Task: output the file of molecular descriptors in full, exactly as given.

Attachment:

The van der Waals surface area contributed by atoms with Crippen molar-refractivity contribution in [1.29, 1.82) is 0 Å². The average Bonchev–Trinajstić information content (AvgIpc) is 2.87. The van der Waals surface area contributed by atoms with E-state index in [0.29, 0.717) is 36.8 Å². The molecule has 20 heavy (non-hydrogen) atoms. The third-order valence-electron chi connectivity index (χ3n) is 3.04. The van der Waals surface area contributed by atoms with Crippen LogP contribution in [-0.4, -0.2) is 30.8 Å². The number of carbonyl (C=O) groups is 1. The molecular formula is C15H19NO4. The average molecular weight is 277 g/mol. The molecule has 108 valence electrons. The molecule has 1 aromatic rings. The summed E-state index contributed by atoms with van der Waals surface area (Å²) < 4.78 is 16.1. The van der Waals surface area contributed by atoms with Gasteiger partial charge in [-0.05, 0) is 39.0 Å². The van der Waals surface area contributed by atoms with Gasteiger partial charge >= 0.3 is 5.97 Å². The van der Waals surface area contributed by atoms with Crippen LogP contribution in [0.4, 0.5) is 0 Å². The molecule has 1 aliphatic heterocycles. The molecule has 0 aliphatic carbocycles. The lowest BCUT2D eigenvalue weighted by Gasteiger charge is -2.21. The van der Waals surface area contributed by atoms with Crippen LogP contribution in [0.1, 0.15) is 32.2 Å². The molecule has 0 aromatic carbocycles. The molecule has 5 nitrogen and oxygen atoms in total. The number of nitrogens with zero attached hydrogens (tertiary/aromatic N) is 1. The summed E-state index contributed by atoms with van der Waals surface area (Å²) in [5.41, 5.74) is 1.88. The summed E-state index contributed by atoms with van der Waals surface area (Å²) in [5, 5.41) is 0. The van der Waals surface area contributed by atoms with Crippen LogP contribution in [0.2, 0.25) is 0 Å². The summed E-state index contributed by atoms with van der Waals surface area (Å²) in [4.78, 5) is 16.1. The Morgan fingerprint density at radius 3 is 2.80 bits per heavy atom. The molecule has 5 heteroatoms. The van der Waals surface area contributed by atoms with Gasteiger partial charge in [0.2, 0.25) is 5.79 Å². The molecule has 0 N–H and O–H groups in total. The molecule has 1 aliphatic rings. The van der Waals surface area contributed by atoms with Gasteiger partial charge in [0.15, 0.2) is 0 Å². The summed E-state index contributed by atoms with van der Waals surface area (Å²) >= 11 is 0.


The van der Waals surface area contributed by atoms with Crippen molar-refractivity contribution in [1.29, 1.82) is 0 Å². The average Bonchev–Trinajstić information content (AvgIpc) is 2.87. The van der Waals surface area contributed by atoms with E-state index in [0.29, 0.717) is 36.8 Å². The molecule has 20 heavy (non-hydrogen) atoms. The third-order valence-electron chi connectivity index (χ3n) is 3.04. The van der Waals surface area contributed by atoms with Crippen LogP contribution in [-0.4, -0.2) is 30.8 Å². The number of carbonyl (C=O) groups is 1. The molecular formula is C15H19NO4. The average molecular weight is 277 g/mol. The molecule has 108 valence electrons. The molecule has 1 aromatic rings. The summed E-state index contributed by atoms with van der Waals surface area (Å²) < 4.78 is 16.1. The van der Waals surface area contributed by atoms with Gasteiger partial charge in [-0.05, 0) is 39.0 Å². The van der Waals surface area contributed by atoms with Gasteiger partial charge >= 0.3 is 5.97 Å². The van der Waals surface area contributed by atoms with Crippen LogP contribution in [0.4, 0.5) is 0 Å². The molecule has 1 aliphatic heterocycles. The molecule has 0 aliphatic carbocycles. The lowest BCUT2D eigenvalue weighted by Gasteiger charge is -2.21. The van der Waals surface area contributed by atoms with Crippen LogP contribution in [0.1, 0.15) is 32.2 Å². The molecule has 0 aromatic carbocycles. The molecule has 5 nitrogen and oxygen atoms in total. The number of nitrogens with zero attached hydrogens (tertiary/aromatic N) is 1. The summed E-state index contributed by atoms with van der Waals surface area (Å²) in [5.41, 5.74) is 1.88. The summed E-state index contributed by atoms with van der Waals surface area (Å²) in [5, 5.41) is 0. The van der Waals surface area contributed by atoms with Crippen LogP contribution in [0.2, 0.25) is 0 Å². The summed E-state index contributed by atoms with van der Waals surface area (Å²) in [4.78, 5) is 16.1. The Morgan fingerprint density at radius 3 is 2.80 bits per heavy atom. The molecule has 5 heteroatoms. The van der Waals surface area contributed by atoms with Gasteiger partial charge in [0.2, 0.25) is 5.79 Å². The molecule has 0 N–H and O–H groups in total. The molecule has 1 aliphatic rings. The van der Waals surface area contributed by atoms with Gasteiger partial charge in [0.15, 0.2) is 0 Å². The summed E-state index contributed by atoms with van der Waals surface area (Å²) >= 11 is 0.